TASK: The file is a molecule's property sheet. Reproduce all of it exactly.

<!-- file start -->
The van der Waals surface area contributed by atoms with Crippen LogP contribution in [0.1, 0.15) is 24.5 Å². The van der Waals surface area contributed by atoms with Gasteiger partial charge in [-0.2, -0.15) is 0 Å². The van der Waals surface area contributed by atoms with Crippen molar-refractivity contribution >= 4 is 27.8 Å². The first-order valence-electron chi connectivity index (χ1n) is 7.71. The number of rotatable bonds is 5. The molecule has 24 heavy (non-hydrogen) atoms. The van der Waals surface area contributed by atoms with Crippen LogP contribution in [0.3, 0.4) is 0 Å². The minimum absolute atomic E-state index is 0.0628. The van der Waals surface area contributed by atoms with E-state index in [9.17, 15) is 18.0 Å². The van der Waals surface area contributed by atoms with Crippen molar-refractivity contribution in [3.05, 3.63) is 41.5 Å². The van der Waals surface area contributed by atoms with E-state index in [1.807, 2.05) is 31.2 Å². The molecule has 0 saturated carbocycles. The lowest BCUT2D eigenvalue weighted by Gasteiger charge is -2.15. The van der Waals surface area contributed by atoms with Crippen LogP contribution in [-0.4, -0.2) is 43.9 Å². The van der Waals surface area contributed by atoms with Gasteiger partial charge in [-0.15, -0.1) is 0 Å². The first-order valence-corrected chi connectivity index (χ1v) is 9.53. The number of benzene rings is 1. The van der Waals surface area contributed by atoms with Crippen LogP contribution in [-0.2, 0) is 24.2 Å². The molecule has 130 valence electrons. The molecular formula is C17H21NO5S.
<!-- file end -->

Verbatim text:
The van der Waals surface area contributed by atoms with Crippen LogP contribution in [0.1, 0.15) is 24.5 Å². The van der Waals surface area contributed by atoms with Gasteiger partial charge in [-0.2, -0.15) is 0 Å². The van der Waals surface area contributed by atoms with Crippen molar-refractivity contribution >= 4 is 27.8 Å². The first-order valence-electron chi connectivity index (χ1n) is 7.71. The number of rotatable bonds is 5. The molecule has 24 heavy (non-hydrogen) atoms. The van der Waals surface area contributed by atoms with Crippen LogP contribution in [0.3, 0.4) is 0 Å². The minimum absolute atomic E-state index is 0.0628. The van der Waals surface area contributed by atoms with E-state index in [9.17, 15) is 18.0 Å². The van der Waals surface area contributed by atoms with Crippen molar-refractivity contribution in [3.05, 3.63) is 41.5 Å². The van der Waals surface area contributed by atoms with E-state index in [1.807, 2.05) is 31.2 Å². The molecule has 0 saturated carbocycles. The lowest BCUT2D eigenvalue weighted by Gasteiger charge is -2.15. The van der Waals surface area contributed by atoms with Crippen LogP contribution in [-0.4, -0.2) is 43.9 Å². The van der Waals surface area contributed by atoms with Gasteiger partial charge in [-0.15, -0.1) is 0 Å². The first-order valence-corrected chi connectivity index (χ1v) is 9.53. The number of benzene rings is 1. The van der Waals surface area contributed by atoms with Crippen LogP contribution in [-0.2, 0) is 24.2 Å². The molecule has 130 valence electrons. The molecular formula is C17H21NO5S.